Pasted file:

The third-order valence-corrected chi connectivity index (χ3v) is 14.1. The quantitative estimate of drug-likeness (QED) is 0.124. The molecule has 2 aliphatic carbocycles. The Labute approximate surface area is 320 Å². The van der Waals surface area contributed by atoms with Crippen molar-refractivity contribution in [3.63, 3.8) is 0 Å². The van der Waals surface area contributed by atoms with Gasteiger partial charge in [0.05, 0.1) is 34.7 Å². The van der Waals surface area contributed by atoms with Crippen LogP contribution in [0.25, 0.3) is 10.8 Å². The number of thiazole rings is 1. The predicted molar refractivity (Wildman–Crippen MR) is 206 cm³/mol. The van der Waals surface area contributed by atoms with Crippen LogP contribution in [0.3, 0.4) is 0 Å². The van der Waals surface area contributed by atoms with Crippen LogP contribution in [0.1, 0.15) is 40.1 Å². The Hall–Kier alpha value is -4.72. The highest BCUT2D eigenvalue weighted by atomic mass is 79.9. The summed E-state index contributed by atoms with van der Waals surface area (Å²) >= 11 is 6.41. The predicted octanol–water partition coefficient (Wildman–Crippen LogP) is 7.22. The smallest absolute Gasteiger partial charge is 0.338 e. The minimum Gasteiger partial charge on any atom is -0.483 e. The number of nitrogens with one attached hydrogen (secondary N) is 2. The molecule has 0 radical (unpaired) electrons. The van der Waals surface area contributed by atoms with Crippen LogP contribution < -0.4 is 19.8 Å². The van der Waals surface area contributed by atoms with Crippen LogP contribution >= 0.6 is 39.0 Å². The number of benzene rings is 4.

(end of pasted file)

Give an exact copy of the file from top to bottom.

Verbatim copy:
The third-order valence-corrected chi connectivity index (χ3v) is 14.1. The quantitative estimate of drug-likeness (QED) is 0.124. The molecule has 2 aliphatic carbocycles. The Labute approximate surface area is 320 Å². The van der Waals surface area contributed by atoms with Crippen molar-refractivity contribution in [3.63, 3.8) is 0 Å². The van der Waals surface area contributed by atoms with Gasteiger partial charge in [0.05, 0.1) is 34.7 Å². The van der Waals surface area contributed by atoms with Crippen LogP contribution in [0.25, 0.3) is 10.8 Å². The number of thiazole rings is 1. The predicted molar refractivity (Wildman–Crippen MR) is 206 cm³/mol. The van der Waals surface area contributed by atoms with Crippen LogP contribution in [0.3, 0.4) is 0 Å². The van der Waals surface area contributed by atoms with Crippen LogP contribution in [0.1, 0.15) is 40.1 Å². The Hall–Kier alpha value is -4.72. The highest BCUT2D eigenvalue weighted by atomic mass is 79.9. The summed E-state index contributed by atoms with van der Waals surface area (Å²) >= 11 is 6.41. The predicted octanol–water partition coefficient (Wildman–Crippen LogP) is 7.22. The smallest absolute Gasteiger partial charge is 0.338 e. The minimum Gasteiger partial charge on any atom is -0.483 e. The number of nitrogens with one attached hydrogen (secondary N) is 2. The molecule has 0 radical (unpaired) electrons. The van der Waals surface area contributed by atoms with Crippen LogP contribution < -0.4 is 19.8 Å². The van der Waals surface area contributed by atoms with Crippen LogP contribution >= 0.6 is 39.0 Å². The number of benzene rings is 4.